Latest User Reviews

Review of Gabriel Knight: Sins of the Fathers


Rating by emric posted on May 31, 2012


an absolute beacon of the genre!


Easily one of the best games I've ever played!! The strong character and plot development ensure a highly immersive and engaging experience all the way through. Most of the puzzles are really well designed. And the game even surprised me by taking an unexpected locational turn in the final third. The music and voice acting are fantastic (Tim Curry FTW!) When this was first released in 1993, I was busy devouring fantasy/sci-fi adventures and wasn't into this investigative thriller kinda stuff. But I'm so glad I went back to check it out now. I can see why it is often lauded amoungst the best adventure games ever made. The only minor issue I had with this game was its slightly over-complex interface. Separate tools for "open", "pick up", "operate" & "move" could easily have been combined into one "action" tool. And 1 "talk" tool could replace "chat" & "interrogate". and an "action" tool in inventory could've replaced "read", "look at" & "open". Time Played: Over 20 hours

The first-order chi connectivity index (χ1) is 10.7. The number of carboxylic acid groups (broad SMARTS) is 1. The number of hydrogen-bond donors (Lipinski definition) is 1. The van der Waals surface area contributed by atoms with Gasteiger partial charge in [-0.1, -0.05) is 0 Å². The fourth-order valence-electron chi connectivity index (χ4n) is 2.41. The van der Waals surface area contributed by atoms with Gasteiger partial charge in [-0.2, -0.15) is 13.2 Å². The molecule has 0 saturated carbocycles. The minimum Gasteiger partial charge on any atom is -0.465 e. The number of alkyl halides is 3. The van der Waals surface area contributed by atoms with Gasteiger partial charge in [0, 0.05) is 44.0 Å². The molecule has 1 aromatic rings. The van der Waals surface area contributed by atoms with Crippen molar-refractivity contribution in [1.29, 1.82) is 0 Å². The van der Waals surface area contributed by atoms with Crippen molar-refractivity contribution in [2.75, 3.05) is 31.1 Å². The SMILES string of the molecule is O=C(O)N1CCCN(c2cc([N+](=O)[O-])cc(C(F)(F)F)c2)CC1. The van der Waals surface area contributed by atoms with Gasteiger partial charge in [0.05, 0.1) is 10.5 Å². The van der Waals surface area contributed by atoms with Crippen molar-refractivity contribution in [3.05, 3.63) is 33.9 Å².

Review of Emerald City Confidential


Rating by emric posted on May 30, 2012


easy, fun, engaging, noir-inspired adventure in Oz :)